Stage Notes: Bringing new life to Le comte Ory

Welcome back to Stage Notes. As we inch closer to opening night for Le comte Ory, we thought it was only fair that we start to share a little more detail about our exciting (and very modern) new take on Rossini’s comic classic.

With that in mind, we managed to convince the wonderful creative duo behind this production – director Simon Phillips and set & costume designer Tracy Grant Lord – to graciously allow us a short while to pick their brains about the specific inspirations behind their all-new staging. Read on for first-ever insights into how this one has come together, and what you can expect to see on the night!


On its face, the ostentiatious château in which Countess Adèle finds herself sequestered – and which subsequently serves as a central location for the majority of the action in Le comte Ory – may seem like a setting quite far removed from the altogether younger post-colonial architecture of Aotearoa. 

But while ours may not be a land of castles, it is a land of bold topography. And as Simon points out, we do have at least one very famous château of our own – or at least a château of sorts.

“I remember we would go for family holidays at the Château Tongariro when I was younger – we didn’t really know what that word meant, but we knew it was this big building at the base of a mountain.”

For Tracy, answering the question of where this season of Le comte Ory should be set meant thinking about the function of class and status in a modern-day New Zealand – how those are attained, but also how they manifest. As it was written, Le comte Ory is a story clearly steeped in feudal-era power dynamics – as Tracy notes, its world is a “privileged, rarified” one.

But in a society where politics and power dynamics tend to be a bit more mundane, what sort of setting can adequately stand in for the literal castle in the clouds?


Bear with us, but in order to answer that question, first we need to do a little more unpacking. Because not only is Le comte Ory a story set squarely in the French countryside (the real province of Touraine, to be precise, though its castle Formoutiers is a work of fiction), it’s also one set squarely in the 13th century, the era of the Crusades. 

With our staging being set in the modern day, there was one reasonably large issue to address: a plot point on which the opera essentially entirely hinges now needed, in Simon’s words, to be “solved”.

“The premise [of Le comte Ory] is that a group of knights have gone to fight a crusade, and another group of knights move in. And when I thought about [contemporising that story] and making it a joy to a New Zealand audience, I went *click*: it has to be a sports team.”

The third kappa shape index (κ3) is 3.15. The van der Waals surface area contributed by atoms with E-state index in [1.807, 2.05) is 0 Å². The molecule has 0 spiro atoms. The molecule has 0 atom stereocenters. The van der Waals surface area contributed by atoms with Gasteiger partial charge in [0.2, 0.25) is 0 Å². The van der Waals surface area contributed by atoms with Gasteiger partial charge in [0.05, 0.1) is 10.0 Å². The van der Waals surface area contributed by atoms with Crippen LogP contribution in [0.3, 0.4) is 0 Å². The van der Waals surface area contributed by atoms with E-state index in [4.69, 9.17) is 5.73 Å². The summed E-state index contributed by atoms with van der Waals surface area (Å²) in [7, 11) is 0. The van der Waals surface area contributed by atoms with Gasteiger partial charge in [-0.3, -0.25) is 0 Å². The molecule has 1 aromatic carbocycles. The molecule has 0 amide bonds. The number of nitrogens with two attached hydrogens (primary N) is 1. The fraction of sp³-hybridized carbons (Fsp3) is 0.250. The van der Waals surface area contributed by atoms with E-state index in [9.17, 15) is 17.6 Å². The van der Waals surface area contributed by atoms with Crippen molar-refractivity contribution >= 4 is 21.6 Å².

When you take a step back, it’s an approach that seems almost glaringly obvious. Our national teams are our flag bearers, our conquerors, our brave champions seeking fame, glory and validation on an international stage. And when they head off on their tours of duty, it’s easy to imagine those left behind seeking solace and companionship together. Thus, our setting starts to come into focus. As Tracy says:

“We knew we needed a situation with a group of women in a very privileged situation. If you couple that with the sports team thing, you immediately go: wives and girlfriends. And where would they be, in this world? That led us to the idea of a wellness retreat. And things just came together from there.”


And so therein lies the rub – or at least a sizeable chunk of it. Our castle is a wellness ‘château’; its women are the significant others of a beloved local sports team; our antagonists their conniving regional rivals.

With the scaffold of this new interpretation set, the opportunities to find new depth and play in new spaces immediately became obvious to our creative team – as Simon puts it, bringing the opera into a contemporary setting has immediately allowed them to “take reality, and put inverted commas around it”. In closing, Tracy reinforces that sentiment:

“There is a level of hyperreality to what we’re doing here, where everything is pushed a bit further, into a more ‘graphic’ mode. Whether it’s the costume or the design, every piece is just a little bit ‘popped’ past realism.”

There’s significantly more to the story, of course – new motivations, new tensions, new opportunities for deceit, deception and disguise – but we don’t want to give away too much just yet! And regardless of what we’re keeping under our hats, we can confidently say that, in bringing Count Ory and his hapless hangers-on into the 21st century, the creative team behind Le comte Ory have created a work that local audiences are sure to absolutely love.

We’ll be in touch again soon, but until then, enjoy an extra special glimpse behind the scenes:

YouTube video